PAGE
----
Aero Union develops and manufactures aerial fuel tank systems used by militaries around the world for both aerial refueling and bulk fuel transport on the C-130 aircraft and other platforms.
With 22 pilots, 38 in maintenance and quality assurance, 10 in manufacturing and the remaining 77 employees in business administration and various support services, Aero Union’s main reason for moving from Chico is simply its outgrowth of its small-town airport space, Gourley says.
“Chico’s a great town to run a small business, but it’s very difficult to operate a business like this in a small town,” Gourley says. “It’s hard to get access to machine shops, suppliers, engineering — all the stuff that makes aerospace grow. McClellan offered all of that to us. So we were able to reduce costs fairly dramatically, be more efficient and offer savings to our customers.”
Gourley recently had a phone conversation with a client impressed with the attractive pricing. “This guy called wanting to buy one tank. Now he wants to buy three. … Our move to McClellan is starting to really pay off,” Gourley says.
But access to the amenities of a larger city is just part of the plusses.
“The aerospace community here has greeted us with open arms and have just been tremendous resources for us. You can pick up the phone and say, ‘Hey, I need a painter. You got any ideas?’ and they say, ‘Sure, here’s three names.’ Same thing if you’re looking for additional technical people. It’s just really nice to have a community out here that can do you a favor or give you a recommendation.”
Where he usually starts first is with the staff at McClellan Jet Services. “Scott Owens (senior vice president) has an awesome Rolodex,” Gourley says. “The whole crew over there can’t do enough for us.”
Aero Union used to have a McClellan division focusing on propeller services, engines, airborne cargo services and avionics. It also ran a full maintenance, repair and overhaul service for outside customers. “Think of it as a Monster Garage for airplanes,” Gourley says. But Gourley has scaled the company back to make it more profitable, focusing on its core mission of aerial firefighting.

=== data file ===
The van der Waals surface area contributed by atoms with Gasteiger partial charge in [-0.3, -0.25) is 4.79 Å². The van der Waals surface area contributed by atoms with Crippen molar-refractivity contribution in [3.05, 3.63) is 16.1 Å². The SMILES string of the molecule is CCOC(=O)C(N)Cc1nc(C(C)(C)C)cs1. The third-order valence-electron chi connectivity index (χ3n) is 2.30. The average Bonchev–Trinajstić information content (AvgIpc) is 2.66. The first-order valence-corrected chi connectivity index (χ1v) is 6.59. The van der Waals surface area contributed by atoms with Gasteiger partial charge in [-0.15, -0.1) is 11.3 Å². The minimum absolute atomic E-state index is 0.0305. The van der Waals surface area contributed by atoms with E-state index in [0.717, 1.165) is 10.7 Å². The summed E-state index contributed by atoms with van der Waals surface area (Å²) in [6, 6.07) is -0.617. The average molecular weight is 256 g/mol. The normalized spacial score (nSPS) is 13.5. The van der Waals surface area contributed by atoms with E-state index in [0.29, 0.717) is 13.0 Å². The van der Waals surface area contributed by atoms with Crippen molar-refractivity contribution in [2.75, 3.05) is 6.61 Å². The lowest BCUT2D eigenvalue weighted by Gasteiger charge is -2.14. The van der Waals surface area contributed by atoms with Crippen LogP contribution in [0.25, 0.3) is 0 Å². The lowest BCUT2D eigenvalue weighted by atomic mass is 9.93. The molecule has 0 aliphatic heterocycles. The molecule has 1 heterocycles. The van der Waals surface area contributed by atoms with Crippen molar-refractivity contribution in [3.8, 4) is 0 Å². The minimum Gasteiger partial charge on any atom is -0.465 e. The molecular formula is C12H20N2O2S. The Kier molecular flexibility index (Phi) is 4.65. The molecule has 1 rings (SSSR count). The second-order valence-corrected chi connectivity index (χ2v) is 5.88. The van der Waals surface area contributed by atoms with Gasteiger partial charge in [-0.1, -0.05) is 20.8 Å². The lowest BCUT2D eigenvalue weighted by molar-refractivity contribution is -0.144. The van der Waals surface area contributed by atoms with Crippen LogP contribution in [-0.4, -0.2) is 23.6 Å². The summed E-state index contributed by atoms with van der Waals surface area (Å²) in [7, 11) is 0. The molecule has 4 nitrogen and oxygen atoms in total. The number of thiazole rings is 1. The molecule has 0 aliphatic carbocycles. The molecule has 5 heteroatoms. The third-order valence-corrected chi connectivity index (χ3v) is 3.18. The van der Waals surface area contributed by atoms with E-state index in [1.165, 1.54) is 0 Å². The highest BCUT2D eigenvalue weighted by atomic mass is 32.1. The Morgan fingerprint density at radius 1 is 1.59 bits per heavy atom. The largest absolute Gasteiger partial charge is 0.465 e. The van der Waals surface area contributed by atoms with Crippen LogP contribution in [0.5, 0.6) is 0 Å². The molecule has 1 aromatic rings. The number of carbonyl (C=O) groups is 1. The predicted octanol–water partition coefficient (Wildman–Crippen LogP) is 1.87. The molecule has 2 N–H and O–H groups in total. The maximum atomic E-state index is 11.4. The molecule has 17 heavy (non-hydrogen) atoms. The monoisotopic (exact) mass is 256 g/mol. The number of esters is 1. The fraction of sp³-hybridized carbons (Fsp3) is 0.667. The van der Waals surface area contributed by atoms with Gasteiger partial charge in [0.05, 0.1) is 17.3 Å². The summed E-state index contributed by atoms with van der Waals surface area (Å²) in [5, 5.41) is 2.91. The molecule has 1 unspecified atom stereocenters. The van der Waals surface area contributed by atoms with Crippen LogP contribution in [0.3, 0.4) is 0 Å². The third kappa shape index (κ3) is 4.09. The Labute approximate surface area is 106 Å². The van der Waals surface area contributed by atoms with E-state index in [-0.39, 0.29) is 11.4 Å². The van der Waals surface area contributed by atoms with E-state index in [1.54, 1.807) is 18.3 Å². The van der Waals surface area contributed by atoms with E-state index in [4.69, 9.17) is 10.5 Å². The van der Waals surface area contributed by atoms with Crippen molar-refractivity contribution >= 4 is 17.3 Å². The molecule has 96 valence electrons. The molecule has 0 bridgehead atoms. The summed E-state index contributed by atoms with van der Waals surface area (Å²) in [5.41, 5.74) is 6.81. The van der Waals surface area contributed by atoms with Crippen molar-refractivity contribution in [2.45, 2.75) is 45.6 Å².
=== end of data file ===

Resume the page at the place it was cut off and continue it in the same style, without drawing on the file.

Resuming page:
His predecessor as CEO, Terry Unsworth (who became ill and passed away in 2009), leased space at McClellan for its maintenance, repair and overhaul services. When Gourley took over, he shut down those services.
“So we moved out of McClellan — and then two years later moved back to McClellan,” Gourley says. Only this time, its headquarters and entire operations are moving.
All the airplanes and executive offices are moved. After wrapping up a few commitments, Aero Union will move everything to McClellan by June.
Looking ahead, Gourley is optimistic both for Aero Union and what it will bring to the Capital Region.
“We’re poised for growth,” he says. “We’re looking to expand our fleet. I can’t divulge numbers yet, but we’re actively pursuing a bunch of aircraft by 2012. With that comes maintenance and all kinds of support services” that will bring more jobs and business to Sacramento, Gourley says.
“It’s already been a boon to local engineering firms, machine shops, paint shops and all that stuff we used to do in-house very expensively,” he says.
And his company has reciprocated, he says. “We’re getting great deals from very highly qualified suppliers here in Sacramento. So it’s a win-win.”